1 baby or more, mom of triplets says ‘you’ll get through it’
“You will get through it.”
It’s a phrase new mothers often hear (and sometimes don’t quite believe). But if taking care of one newborn is a lot, imagine having two or three — or more.
When Lisa Blahovec of Youngwood found out that she and her husband, Alan, were expecting triplets in 2004, she decided to prepare herself as well as she could to get through what would come after Abby, Ben and Cydney were born. She was already the mother of sons Nic and Zac, but they had come one at a time.
She joined Pittsburgh Mothers of Twins, Triplets & Quads, a support group where mothers of multiples can share concerns and information and find friendship.
Blahovec found the group to be so helpful that, 15 years later, not only is she still a member but she’s also serving her second two-year term as its president. She also had an added resource in a neighbor who was herself the mother of twins.
What did she learn?
The first thing was that no amount of information will prepare you for what happens when the babies arrive.
“I had to redefine ‘normal’ every day,” she says. “Every stage brought different problems, different challenges and different joys.”
Things didn’t necessarily get easier as the triplets got older. Now that they’re teens, they’re “always going in three different directions,” she says.
“There are things you have to decide that don’t come up with singles,” she says. Do you dress them the same? Do you put them in separate classes in school? How do you manage the logistics when they want to do different things?
“It’s interesting to watch three children experience the exact same thing growing up and turn out to be three totally different personalities,” Blahovec says. “They all have their own interests. We worry that we lump them together as one when we call them ‘the triplets,’ instead of seeing them as individuals.”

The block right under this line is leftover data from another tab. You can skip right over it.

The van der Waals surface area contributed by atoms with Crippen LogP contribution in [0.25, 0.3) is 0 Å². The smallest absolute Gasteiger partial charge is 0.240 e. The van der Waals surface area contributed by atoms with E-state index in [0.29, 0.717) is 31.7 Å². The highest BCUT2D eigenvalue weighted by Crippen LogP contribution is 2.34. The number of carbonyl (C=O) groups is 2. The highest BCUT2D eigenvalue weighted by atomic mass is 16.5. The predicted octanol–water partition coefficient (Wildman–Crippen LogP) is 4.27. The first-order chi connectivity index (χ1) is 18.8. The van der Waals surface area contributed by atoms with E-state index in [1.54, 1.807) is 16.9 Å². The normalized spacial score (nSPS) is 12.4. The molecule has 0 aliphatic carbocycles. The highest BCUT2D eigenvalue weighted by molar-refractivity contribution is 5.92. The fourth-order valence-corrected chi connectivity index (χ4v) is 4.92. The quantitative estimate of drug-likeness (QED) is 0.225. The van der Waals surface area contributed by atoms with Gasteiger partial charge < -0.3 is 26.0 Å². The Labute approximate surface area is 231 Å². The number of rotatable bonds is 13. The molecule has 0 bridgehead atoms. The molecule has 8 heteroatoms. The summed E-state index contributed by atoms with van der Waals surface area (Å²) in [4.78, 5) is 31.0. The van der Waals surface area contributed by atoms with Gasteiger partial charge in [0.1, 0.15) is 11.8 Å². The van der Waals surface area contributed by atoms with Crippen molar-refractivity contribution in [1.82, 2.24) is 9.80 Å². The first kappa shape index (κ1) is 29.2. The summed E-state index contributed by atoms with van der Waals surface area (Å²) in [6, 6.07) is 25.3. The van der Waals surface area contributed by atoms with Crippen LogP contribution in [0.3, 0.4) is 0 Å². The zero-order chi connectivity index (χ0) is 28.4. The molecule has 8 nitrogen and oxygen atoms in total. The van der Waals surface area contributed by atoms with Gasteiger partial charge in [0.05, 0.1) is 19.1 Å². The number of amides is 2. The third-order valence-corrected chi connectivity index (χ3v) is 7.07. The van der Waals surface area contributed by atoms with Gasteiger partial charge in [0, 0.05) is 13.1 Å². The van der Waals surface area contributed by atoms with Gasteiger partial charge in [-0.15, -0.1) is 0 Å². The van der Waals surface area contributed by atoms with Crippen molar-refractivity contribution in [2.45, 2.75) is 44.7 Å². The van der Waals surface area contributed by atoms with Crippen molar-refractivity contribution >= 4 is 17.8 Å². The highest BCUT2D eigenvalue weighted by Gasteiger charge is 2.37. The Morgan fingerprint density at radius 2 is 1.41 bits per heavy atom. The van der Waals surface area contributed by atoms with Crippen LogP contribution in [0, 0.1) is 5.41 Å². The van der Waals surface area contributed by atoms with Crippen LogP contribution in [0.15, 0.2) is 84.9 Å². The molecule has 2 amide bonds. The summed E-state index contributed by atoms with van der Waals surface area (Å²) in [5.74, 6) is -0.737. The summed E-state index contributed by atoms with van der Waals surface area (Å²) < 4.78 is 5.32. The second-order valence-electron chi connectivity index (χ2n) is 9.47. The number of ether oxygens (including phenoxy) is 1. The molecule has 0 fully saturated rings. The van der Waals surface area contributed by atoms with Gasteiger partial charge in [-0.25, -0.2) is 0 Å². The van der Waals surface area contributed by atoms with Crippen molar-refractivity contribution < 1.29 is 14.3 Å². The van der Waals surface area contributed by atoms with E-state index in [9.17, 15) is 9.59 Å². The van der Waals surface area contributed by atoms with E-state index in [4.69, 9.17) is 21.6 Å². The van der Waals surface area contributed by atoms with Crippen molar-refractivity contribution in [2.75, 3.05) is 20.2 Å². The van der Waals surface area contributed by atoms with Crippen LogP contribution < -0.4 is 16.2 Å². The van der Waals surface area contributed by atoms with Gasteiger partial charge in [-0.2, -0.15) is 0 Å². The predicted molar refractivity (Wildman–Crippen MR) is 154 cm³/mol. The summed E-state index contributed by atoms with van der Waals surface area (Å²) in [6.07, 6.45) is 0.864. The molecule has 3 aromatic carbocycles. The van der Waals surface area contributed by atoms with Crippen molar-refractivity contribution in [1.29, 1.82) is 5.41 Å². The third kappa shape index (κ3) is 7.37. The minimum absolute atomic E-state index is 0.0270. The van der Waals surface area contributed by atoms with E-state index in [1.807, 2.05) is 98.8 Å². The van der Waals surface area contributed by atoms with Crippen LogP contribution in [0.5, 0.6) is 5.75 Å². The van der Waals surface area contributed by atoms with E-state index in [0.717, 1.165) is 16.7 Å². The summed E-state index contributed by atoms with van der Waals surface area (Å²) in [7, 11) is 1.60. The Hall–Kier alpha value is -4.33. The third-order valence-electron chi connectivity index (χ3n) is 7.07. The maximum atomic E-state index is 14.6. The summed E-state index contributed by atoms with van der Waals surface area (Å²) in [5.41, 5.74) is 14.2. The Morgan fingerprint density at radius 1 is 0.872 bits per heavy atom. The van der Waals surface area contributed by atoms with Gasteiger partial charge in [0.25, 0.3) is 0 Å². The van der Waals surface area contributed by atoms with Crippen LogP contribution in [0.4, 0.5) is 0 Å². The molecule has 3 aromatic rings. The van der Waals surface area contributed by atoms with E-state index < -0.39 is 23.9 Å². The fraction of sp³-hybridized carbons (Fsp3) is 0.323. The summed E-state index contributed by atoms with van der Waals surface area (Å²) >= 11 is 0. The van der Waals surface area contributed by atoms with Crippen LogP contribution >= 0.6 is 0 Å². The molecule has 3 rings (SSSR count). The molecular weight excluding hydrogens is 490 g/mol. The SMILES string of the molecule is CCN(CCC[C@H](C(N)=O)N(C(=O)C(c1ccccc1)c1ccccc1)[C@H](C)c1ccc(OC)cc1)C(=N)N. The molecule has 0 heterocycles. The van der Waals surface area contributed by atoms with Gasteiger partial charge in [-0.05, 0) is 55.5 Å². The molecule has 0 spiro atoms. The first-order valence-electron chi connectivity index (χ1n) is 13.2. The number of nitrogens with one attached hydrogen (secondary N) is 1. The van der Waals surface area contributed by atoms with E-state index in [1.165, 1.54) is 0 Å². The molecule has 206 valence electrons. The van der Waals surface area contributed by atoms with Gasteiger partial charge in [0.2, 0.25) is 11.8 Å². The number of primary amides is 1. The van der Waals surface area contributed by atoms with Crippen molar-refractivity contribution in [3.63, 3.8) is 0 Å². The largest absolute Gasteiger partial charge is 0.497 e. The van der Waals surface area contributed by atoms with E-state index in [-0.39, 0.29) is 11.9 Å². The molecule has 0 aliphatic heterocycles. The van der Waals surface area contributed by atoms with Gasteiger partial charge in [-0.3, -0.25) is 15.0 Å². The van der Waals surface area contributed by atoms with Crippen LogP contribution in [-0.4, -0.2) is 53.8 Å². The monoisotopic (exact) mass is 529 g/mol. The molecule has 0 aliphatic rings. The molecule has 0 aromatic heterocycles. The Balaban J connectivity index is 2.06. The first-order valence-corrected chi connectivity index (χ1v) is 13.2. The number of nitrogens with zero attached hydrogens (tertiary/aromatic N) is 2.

Raising five kids, Blahovec — who went back to teaching math at Hempfield Area High School when the triplets were 10 months old — obviously has learned a thing or two.
Here are the top three tips she would give not just to new moms of multiples, but to every new mom:
1. Don’t be afraid to ask for help.
“It took everybody pitching in,” Blahovec says. Her mother came to help the couple with late-night feedings, so each triplet would be held. Friends from church came during the day to rock them.
2. Trust your instincts.
“People will always offer their opinions, but you need to follow what you feel is right for you,” she says. “There’s no right or wrong way to do things.”
3. Give your child some freedom.
“You have to let them be their individual selves,” she says. “Watching them grow as people is just so amazing.”
For good measure, here are three new baby “don’ts” from the Mom365 blog:
4. Don’t be quiet.
It’s loud in the womb, so you don’t have to tiptoe around your sleeping tot. A baby can learn to sleep through normal household noises, including the television and the vacuum cleaner.
5. Don’t be too rigid.
Instead of starting out with a strict schedule, let baby lead the way in setting his or her own feeding and sleep schedule.
6. Don’t be selfish.
Hand baby off to your partner and other family members and friends. It will be easier for both mom and baby if the little one learns to be comfortable and secure with the voices and touch of others.
Shirley McMarlin is a Tribune-Review staff writer. You can contact Shirley at 724-836-5750, [email protected] or via Twitter .